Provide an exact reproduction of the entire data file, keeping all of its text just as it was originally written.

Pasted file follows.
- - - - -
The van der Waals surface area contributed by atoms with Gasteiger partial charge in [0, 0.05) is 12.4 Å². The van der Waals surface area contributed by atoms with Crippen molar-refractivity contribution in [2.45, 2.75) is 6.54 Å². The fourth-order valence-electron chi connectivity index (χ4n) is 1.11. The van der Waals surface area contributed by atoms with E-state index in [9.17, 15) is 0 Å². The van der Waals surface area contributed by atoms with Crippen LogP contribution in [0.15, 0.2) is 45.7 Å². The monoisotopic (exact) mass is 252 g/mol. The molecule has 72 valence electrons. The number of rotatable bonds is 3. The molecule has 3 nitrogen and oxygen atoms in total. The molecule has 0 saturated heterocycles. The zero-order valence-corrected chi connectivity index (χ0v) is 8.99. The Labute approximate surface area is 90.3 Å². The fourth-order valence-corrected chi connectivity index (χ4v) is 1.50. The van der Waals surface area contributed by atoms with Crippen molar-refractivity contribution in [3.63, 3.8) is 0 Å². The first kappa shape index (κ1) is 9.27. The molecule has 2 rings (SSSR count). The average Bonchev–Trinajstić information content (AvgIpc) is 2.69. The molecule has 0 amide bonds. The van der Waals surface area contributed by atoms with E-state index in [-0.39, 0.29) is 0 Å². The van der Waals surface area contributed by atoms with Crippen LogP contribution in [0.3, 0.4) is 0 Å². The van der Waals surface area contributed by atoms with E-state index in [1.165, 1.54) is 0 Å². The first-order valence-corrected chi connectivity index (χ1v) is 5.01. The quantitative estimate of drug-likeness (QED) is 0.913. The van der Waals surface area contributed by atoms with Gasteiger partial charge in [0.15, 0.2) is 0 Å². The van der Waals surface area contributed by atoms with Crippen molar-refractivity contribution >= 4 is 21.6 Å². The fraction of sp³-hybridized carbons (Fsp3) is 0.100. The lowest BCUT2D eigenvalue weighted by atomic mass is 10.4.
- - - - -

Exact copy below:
The van der Waals surface area contributed by atoms with Gasteiger partial charge in [0, 0.05) is 12.4 Å². The van der Waals surface area contributed by atoms with Crippen molar-refractivity contribution in [2.45, 2.75) is 6.54 Å². The fourth-order valence-electron chi connectivity index (χ4n) is 1.11. The van der Waals surface area contributed by atoms with E-state index in [9.17, 15) is 0 Å². The van der Waals surface area contributed by atoms with Crippen LogP contribution in [0.15, 0.2) is 45.7 Å². The monoisotopic (exact) mass is 252 g/mol. The molecule has 72 valence electrons. The number of rotatable bonds is 3. The molecule has 3 nitrogen and oxygen atoms in total. The molecule has 0 saturated heterocycles. The zero-order valence-corrected chi connectivity index (χ0v) is 8.99. The Labute approximate surface area is 90.3 Å². The fourth-order valence-corrected chi connectivity index (χ4v) is 1.50. The van der Waals surface area contributed by atoms with Crippen molar-refractivity contribution in [3.63, 3.8) is 0 Å². The first kappa shape index (κ1) is 9.27. The molecule has 2 rings (SSSR count). The average Bonchev–Trinajstić information content (AvgIpc) is 2.69. The molecule has 0 amide bonds. The van der Waals surface area contributed by atoms with E-state index in [-0.39, 0.29) is 0 Å². The van der Waals surface area contributed by atoms with Crippen LogP contribution in [0.3, 0.4) is 0 Å². The van der Waals surface area contributed by atoms with E-state index in [1.165, 1.54) is 0 Å². The first-order valence-corrected chi connectivity index (χ1v) is 5.01. The quantitative estimate of drug-likeness (QED) is 0.913. The van der Waals surface area contributed by atoms with Gasteiger partial charge in [0.15, 0.2) is 0 Å². The van der Waals surface area contributed by atoms with Crippen molar-refractivity contribution >= 4 is 21.6 Å². The fraction of sp³-hybridized carbons (Fsp3) is 0.100. The lowest BCUT2D eigenvalue weighted by atomic mass is 10.4.